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Hotel for Dogs

Hotel for Dogs Directed by: Thor Freudenthal Cast: Emma Roberts, Jake T. Austin, Don Cheadle, Johnny Simmons, Kyla Pratt, Troy Gentile, Lisa Kudrow, Kevin Dillon Running Time: 1 hr 15 min Rating: PG

Plot: Two wily and street-smart foster kids (Roberts, Austin) begin saving every stray dog in the city and setting them up in an abandoned hotel.

Who’s It For? Kids. Parents will enjoy it if they have any remote connection with their inner-child, but Hotel for Dogs is aimed, unapologetically, at kids and kids alone. Do not expect covert adult humor.

Expectations: The previews didn’t appeal to me and I didn’t click my heels together and shout “Yay!” when I was asked to review this movie.



Emma Roberts as Andi: Andi is our sweet-faced con artist without the misanthropy, and she is enjoyable to watch. She’s tough and smart without straying into hardened hood, but Roberts does very little to set herself apart from the scores of other young, pretty kid actors out there. Maybe she just needs a role with more than one amusing dimension. Score: 5

Jake T. Austin as Bruce: Bruce is Andi’s younger brother, and a veritable engineering genius. He can whip up eye-popping inventions with a few scraps of garbage and some pluck. It is a bummer that the mad scientist is always the boy character and never the girl, but I quickly forgave that. Bruce is the perfect balance for his older sister, and Austin slides right into the part. Score: 6

Don Cheadle as Bernie: Cheadle is the coolest—he can do it all. The movie does the most interesting thing with Cheadle’s character, because this role would typically be filled by a nondescript white guy. The kids won’t notice, nor should they, but older generations will notice the fresh role reversal with the displaced Caucasian children being rescued by the upper-middle class black family. Score: 8

Johnny Simmons as Dave: Simmons finds himself in Roberts’ shoes—he’s saddled with the part of ‘romantic interest’ so he doesn’t have the goofy freedom exercised by the sidekick pals, Heather and Mark. Apparently, you can’t make the romantic lead too colorful, because too much personality equals weird and uncool—you know, a little like Junior high. Stand out just enough to be sexy, but not so much that you could be accused of nerdiness. Score: 6

Kyla Pratt and Troy Gentile as Heather and Mark, the sidekicks: It’s always unfortunate when the sidekicks are more interesting and fun than the main characters, but Pratt and Gentile definitely out-perform the main stars. Gentile and Pratt are given much more comedic room to roam within the story, and the film would be substantially less fun without them. Score: 7

Lisa Kudrow and Kevin Dillon as the Scudders, the bad guys: The Scudders are Andi and Bruce’s god-awful foster parents and Kudrow and Dillon have so much fun as the tacky and talentless wannabe rockstars, they come the closest to providing more adult entertainment. In these post-"Friends" times, a lot of kids might not recognize Kudrow and correlate her with ditzy and peace-loving Phoebe, but their parents certain will. And it’s a crack up to watch Kudrow and Dillon prancing around in bad eighties leather and humongous feathered hair. Score: 7

Talking: In a way, I feel a little like a food critic assessing baby food—it’s all shapeless gruel to me, but the tots really dig it, so who am I to judge? And the hundreds of kids around me roared with laughter throughout the film. There was only one line I laughed at and it involved the Scudders, who, again, are the main source of entertainment for anyone over thirteen. So I’m going to have to compromise on this one: the writing didn’t strike me as particularly unique or inspired, but it’s a kids’ movie and the kids were happy little clams. Score: 6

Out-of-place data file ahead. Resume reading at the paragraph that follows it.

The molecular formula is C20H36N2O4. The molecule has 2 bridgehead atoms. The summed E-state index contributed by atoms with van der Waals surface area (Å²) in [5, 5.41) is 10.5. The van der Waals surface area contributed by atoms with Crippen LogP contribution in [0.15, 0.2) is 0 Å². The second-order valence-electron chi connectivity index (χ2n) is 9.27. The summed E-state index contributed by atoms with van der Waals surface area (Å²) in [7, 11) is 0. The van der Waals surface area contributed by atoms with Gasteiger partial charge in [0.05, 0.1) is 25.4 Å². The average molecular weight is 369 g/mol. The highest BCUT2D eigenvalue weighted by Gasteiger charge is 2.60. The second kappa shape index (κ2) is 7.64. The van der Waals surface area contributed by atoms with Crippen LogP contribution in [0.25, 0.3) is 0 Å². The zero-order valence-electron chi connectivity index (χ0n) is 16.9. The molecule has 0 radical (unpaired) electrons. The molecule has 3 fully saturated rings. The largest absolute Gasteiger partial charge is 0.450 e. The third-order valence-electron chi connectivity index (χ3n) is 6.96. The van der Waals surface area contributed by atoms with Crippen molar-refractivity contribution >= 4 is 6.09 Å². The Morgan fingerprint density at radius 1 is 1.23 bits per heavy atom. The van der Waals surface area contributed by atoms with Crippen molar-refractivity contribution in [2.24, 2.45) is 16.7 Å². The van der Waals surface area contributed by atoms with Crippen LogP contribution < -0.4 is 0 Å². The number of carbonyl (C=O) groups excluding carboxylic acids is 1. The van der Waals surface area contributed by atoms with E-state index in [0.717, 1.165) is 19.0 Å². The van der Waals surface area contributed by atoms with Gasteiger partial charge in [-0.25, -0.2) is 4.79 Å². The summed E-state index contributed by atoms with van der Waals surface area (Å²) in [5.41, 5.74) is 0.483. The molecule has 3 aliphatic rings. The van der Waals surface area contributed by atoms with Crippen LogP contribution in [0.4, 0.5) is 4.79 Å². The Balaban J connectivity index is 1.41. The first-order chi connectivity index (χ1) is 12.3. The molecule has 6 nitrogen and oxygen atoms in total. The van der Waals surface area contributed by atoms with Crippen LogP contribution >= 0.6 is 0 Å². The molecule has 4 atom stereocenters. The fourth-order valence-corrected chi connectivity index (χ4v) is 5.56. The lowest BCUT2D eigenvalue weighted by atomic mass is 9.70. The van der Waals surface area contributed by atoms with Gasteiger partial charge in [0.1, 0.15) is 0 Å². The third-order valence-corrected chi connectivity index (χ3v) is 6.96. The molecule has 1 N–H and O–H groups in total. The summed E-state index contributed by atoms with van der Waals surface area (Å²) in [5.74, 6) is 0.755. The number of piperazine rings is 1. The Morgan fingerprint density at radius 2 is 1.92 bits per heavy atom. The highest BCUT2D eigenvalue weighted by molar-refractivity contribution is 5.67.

Sights: The sights in this movie are fun and effective. Bruce’s inventions are constructed in a way so you can see all of the ordinary working parts that make up the extraordinary finished product; and the inventions are just as significant as the massive crowd of canines. The city is a strange combination of Gotham and Couer de Couer from Pushing Daisies--it manages to be both sullen and whimsical at the same time. The inside of the hotel itself is mysterious and gorgeous and everything, including the characters and the dogs, are aesthetic in their own individualistic right. Score: 7


Best Scene: The best scene is also the most improbable, because Andi and Bruce would be on "The Today Show" and recruited by MIT way before they got into a speck of trouble for their genius shenanigans.

Ending: The ending is cozy and wonderful and neatly tied together—if only the world were really that magical.

Questions: I could’ve used the faintest clue as to what happened to Andi’s and Bruce’s biological parents.

Rewatchability: The kids will be able to watch this movie again and again and again. It will get old fairly fast for the elders, but the youth should be entertained for some time.


I saw this movie with my seven-year-old pal, Sara, and she thought it was the bee’s knees and the dogs bollocks all wrapped into one. “Out of 100 stars,” she said, with a great deal of authority, “I’d give it 100.” The hundreds of other happy, laughing children seemed to agree with the full throbbing might of their little hearts and it is, after all, a kids’ movie.

There are microscopic traces of humor aimed at adults in Hotel for Dogs, which is great for the youngsters, but not so fantastic for the parents. Obviously, a film like Wall-E appeals to everyone, young and old, and it does so with intelligence and artistry. Hotel for Dogs doesn’t go out of its way to be anything more than a children’s movie, but it does work hard to please its demographic. So, although Sara gives this movie a whole-hearted one hundred stars, I’m going to have to go with…

Final Score: 6/10


Paul Blart: Mall Cop